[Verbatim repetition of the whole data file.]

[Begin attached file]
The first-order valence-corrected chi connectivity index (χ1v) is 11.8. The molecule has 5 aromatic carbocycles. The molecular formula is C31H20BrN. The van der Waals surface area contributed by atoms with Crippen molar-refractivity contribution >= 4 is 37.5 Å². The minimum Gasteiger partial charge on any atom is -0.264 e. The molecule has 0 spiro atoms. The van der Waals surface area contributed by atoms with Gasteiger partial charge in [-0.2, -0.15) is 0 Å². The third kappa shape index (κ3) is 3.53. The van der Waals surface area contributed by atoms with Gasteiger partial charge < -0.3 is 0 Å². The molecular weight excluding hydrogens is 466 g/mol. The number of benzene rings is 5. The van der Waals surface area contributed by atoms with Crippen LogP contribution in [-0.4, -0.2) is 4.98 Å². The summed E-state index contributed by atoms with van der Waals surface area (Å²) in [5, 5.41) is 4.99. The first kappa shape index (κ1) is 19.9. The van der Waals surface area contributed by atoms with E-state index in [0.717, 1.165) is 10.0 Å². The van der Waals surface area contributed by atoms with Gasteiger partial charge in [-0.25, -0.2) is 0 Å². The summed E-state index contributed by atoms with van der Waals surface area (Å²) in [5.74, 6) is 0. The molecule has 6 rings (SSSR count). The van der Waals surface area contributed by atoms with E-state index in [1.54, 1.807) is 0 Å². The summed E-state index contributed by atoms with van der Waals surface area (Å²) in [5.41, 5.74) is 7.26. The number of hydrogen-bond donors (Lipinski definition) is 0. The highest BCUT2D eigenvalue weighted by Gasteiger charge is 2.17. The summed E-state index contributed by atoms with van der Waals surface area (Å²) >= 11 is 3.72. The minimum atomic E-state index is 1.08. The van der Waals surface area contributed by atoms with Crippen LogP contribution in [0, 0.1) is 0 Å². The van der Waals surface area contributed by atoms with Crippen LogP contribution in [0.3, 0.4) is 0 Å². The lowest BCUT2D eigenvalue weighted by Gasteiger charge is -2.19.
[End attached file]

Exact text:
The first-order valence-corrected chi connectivity index (χ1v) is 11.8. The molecule has 5 aromatic carbocycles. The molecular formula is C31H20BrN. The van der Waals surface area contributed by atoms with Crippen molar-refractivity contribution >= 4 is 37.5 Å². The minimum Gasteiger partial charge on any atom is -0.264 e. The molecule has 0 spiro atoms. The van der Waals surface area contributed by atoms with Gasteiger partial charge in [-0.2, -0.15) is 0 Å². The third kappa shape index (κ3) is 3.53. The van der Waals surface area contributed by atoms with Gasteiger partial charge < -0.3 is 0 Å². The molecular weight excluding hydrogens is 466 g/mol. The number of benzene rings is 5. The van der Waals surface area contributed by atoms with Crippen LogP contribution in [-0.4, -0.2) is 4.98 Å². The summed E-state index contributed by atoms with van der Waals surface area (Å²) in [5, 5.41) is 4.99. The first kappa shape index (κ1) is 19.9. The van der Waals surface area contributed by atoms with E-state index in [0.717, 1.165) is 10.0 Å². The van der Waals surface area contributed by atoms with Gasteiger partial charge in [-0.25, -0.2) is 0 Å². The summed E-state index contributed by atoms with van der Waals surface area (Å²) in [5.74, 6) is 0. The molecule has 6 rings (SSSR count). The van der Waals surface area contributed by atoms with E-state index in [1.54, 1.807) is 0 Å². The summed E-state index contributed by atoms with van der Waals surface area (Å²) in [5.41, 5.74) is 7.26. The number of hydrogen-bond donors (Lipinski definition) is 0. The highest BCUT2D eigenvalue weighted by Gasteiger charge is 2.17. The summed E-state index contributed by atoms with van der Waals surface area (Å²) >= 11 is 3.72. The minimum atomic E-state index is 1.08. The van der Waals surface area contributed by atoms with Crippen LogP contribution in [0, 0.1) is 0 Å². The van der Waals surface area contributed by atoms with Crippen LogP contribution in [0.3, 0.4) is 0 Å². The lowest BCUT2D eigenvalue weighted by Gasteiger charge is -2.19.